In the heart of the lobby, the lounge area is home to the majority of the square footage within the space. Originally the location of the former Camera World space, our project team transformed this area into the new lounge and bar. The renovation of this space entailed transforming the multiple levels into one single level, removing the mezzanine that used to live within the space, and cutting the steel stairs that led up to the mezzanine out. In order to get the steel stairs out of the building, our demolition team cut it up into smaller, manageable pieces and carted it out through the lobby’s double doors. Once the concrete was poured, and the space was a single level, the lounge received a fresh coat of charcoal gray and black paint.
The true highlight of the lounge area is the bar, which features a one-of-a-kind art piece. “The Cube” is a four-sided audio-visual interactive installation that reacts to noise levels within the space to create an ever-changing pattern on four, 172-inch screens eight feet above the bar. Generative algorithms are used to change the shapes and movement on the screen depending on how quiet or loud the lobby is. Collaborating with an algorithm art designer in Germany, we were able to deliver this dynamic piece. Working with our A/V designer, these screens can also display cable television, which makes the bar a great place to relax and watch entertainment. Pool tables, shuffleboard, soft seating and lounge areas with TV’s, tables and chairs, restrooms and two conference rooms can also be found within the lounge area of the lobby.
Challenges and Obstacles
Executing this large-scale renovation posed numerous challenges for the project team including working with two separate mechanical systems located inside the building. The first mechanical system lived on the sixth floor of the building. Originally, the sixth floor was the roof of the building before it underwent a massive expansion in the 1990’s. The other mechanical system was on the roof, five floors up from the first mechanical system. Our project team faced the challenge of determining where the two separate units ran to, coordinating their existing tie-ins, and tackling the task of tying into the two units. The task of tying into both older units required additional design and engineering. Keeping both systems in the building was cost effective and helped the project stay on schedule.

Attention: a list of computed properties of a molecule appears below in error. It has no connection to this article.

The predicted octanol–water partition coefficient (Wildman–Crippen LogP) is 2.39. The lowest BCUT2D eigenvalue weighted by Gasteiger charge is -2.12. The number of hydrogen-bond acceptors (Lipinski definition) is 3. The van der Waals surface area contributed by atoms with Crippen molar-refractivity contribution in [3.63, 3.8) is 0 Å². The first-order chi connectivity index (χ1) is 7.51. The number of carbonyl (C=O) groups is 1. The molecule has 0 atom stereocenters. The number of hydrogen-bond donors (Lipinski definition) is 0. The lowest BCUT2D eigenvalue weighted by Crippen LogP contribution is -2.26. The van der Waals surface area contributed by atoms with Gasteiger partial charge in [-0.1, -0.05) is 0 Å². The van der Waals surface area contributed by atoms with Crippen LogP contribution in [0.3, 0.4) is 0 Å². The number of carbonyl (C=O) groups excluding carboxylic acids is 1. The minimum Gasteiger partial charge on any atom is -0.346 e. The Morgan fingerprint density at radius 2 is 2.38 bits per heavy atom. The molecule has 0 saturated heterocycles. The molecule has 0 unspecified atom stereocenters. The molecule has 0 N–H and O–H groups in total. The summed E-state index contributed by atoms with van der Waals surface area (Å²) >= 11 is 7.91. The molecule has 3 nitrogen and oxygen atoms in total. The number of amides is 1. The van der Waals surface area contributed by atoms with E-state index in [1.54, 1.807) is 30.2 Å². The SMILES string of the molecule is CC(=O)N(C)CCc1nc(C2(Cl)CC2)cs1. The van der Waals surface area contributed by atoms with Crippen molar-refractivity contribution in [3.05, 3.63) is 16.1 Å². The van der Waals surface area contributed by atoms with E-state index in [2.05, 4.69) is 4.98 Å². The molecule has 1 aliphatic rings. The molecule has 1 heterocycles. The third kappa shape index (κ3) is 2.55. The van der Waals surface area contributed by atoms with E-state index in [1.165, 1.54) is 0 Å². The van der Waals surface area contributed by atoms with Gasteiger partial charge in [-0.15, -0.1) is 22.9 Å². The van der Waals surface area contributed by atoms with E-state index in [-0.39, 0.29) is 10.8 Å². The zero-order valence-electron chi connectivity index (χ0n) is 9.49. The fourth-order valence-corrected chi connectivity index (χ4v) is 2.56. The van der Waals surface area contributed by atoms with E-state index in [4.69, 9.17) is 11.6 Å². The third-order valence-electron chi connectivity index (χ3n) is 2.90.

Renovating the previous location of Camera World inside the Aspect Building also posed some obstacles for our project team. The original layout of Camera World had many different levels, a mezzanine level, steel stairs that led up to the mezzanine, and multiple different floor materials. To repair all of the different levels, our team demolished the mezzanine level and the steel stairs, and floated concrete over the entire floor. The concrete was tinted and polished to compliment the look of the overall space.
The project site also posed a set of challenges for the project team. Challenges within this historic building included:
- Lack of material lift and loading dock into building. When the building was originally built, neither a loading dock nor material lift were installed. Because of this, getting materials into the building was a challenge for our project team. The entrance of Aspect faces 6th Avenue, which has no parking, and a bus lane. This meant that all material needed to be carried from up the street, down the sidewalk, and into the main entrance’s double doors. In addition to this challenge, the building was not equipped with a freight elevator so all material that was too large to fit in a personal elevator needed to be carried up the stairs. Although this was challenging for our project team, it was far more economical than pulling glass and craning material into the side of the building.
- Working in an occupied building. This active project site included other tenants within the building, one being a small college. Our project team had to carefully schedule work to minimize noise during class times and working hours, with all loud work being completed in the night or early in the mornings around 4am. In addition to working off hours, our project team also posted their construction schedule on the outside of the safety barricade for all tenants to see and met with all of tenant’s key management staff to discuss any construction related concerns. Safety and open communication were at the forefront of this renovation for our project team.
An integrated project team allowed us to mitigate and successfully tackle these obstacles and challenges.
Budget and Schedule
Although the initial goal was to complete the project in time for spring 2019, SteelWave added additional scope and the project schedule was extended in order to fulfill this change order. By maintaining a collaborative relationship with owner, designer, architect, and contractor team throughout the duration of the project, and with many hours of overtime, the project team worked 60-70 hours a week for the entire duration of the project. Nearing the end of the project, subcontractors were willing to work weekends, off-hours and off days in order to ensure that Aspect still opened in the springtime.
Our project team worked with the design team and ownership teams to VE multiple different design elements within the space in order to stay on budget, even with the updated project schedule. In the end, our project team delivered the project on budget and on time for the new set schedule.
Photos Credit: Christian Columbres